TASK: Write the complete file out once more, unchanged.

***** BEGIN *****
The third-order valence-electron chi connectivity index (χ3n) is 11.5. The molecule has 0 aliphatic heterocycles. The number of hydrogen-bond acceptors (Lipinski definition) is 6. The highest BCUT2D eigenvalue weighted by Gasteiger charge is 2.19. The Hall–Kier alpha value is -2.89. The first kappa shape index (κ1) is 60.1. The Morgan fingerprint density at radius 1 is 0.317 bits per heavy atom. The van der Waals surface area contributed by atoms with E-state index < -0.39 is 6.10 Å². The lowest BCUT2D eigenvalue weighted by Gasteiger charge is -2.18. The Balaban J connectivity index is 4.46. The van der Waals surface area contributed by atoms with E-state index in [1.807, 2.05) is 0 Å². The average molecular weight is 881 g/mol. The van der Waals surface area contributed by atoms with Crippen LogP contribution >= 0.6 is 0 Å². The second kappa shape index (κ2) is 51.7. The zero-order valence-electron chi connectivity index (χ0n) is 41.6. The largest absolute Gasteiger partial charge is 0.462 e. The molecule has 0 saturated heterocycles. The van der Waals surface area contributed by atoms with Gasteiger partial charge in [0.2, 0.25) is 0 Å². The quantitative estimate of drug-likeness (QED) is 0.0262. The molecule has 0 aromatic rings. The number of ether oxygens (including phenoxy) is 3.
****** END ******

The third-order valence-electron chi connectivity index (χ3n) is 11.5. The molecule has 0 aliphatic heterocycles. The number of hydrogen-bond acceptors (Lipinski definition) is 6. The highest BCUT2D eigenvalue weighted by Gasteiger charge is 2.19. The Hall–Kier alpha value is -2.89. The first kappa shape index (κ1) is 60.1. The Morgan fingerprint density at radius 1 is 0.317 bits per heavy atom. The van der Waals surface area contributed by atoms with E-state index < -0.39 is 6.10 Å². The lowest BCUT2D eigenvalue weighted by Gasteiger charge is -2.18. The Balaban J connectivity index is 4.46. The van der Waals surface area contributed by atoms with E-state index in [1.807, 2.05) is 0 Å². The average molecular weight is 881 g/mol. The van der Waals surface area contributed by atoms with Crippen LogP contribution >= 0.6 is 0 Å². The second kappa shape index (κ2) is 51.7. The zero-order valence-electron chi connectivity index (χ0n) is 41.6. The largest absolute Gasteiger partial charge is 0.462 e. The molecule has 0 saturated heterocycles. The van der Waals surface area contributed by atoms with Gasteiger partial charge in [0.2, 0.25) is 0 Å². The quantitative estimate of drug-likeness (QED) is 0.0262. The molecule has 0 aromatic rings. The number of ether oxygens (including phenoxy) is 3.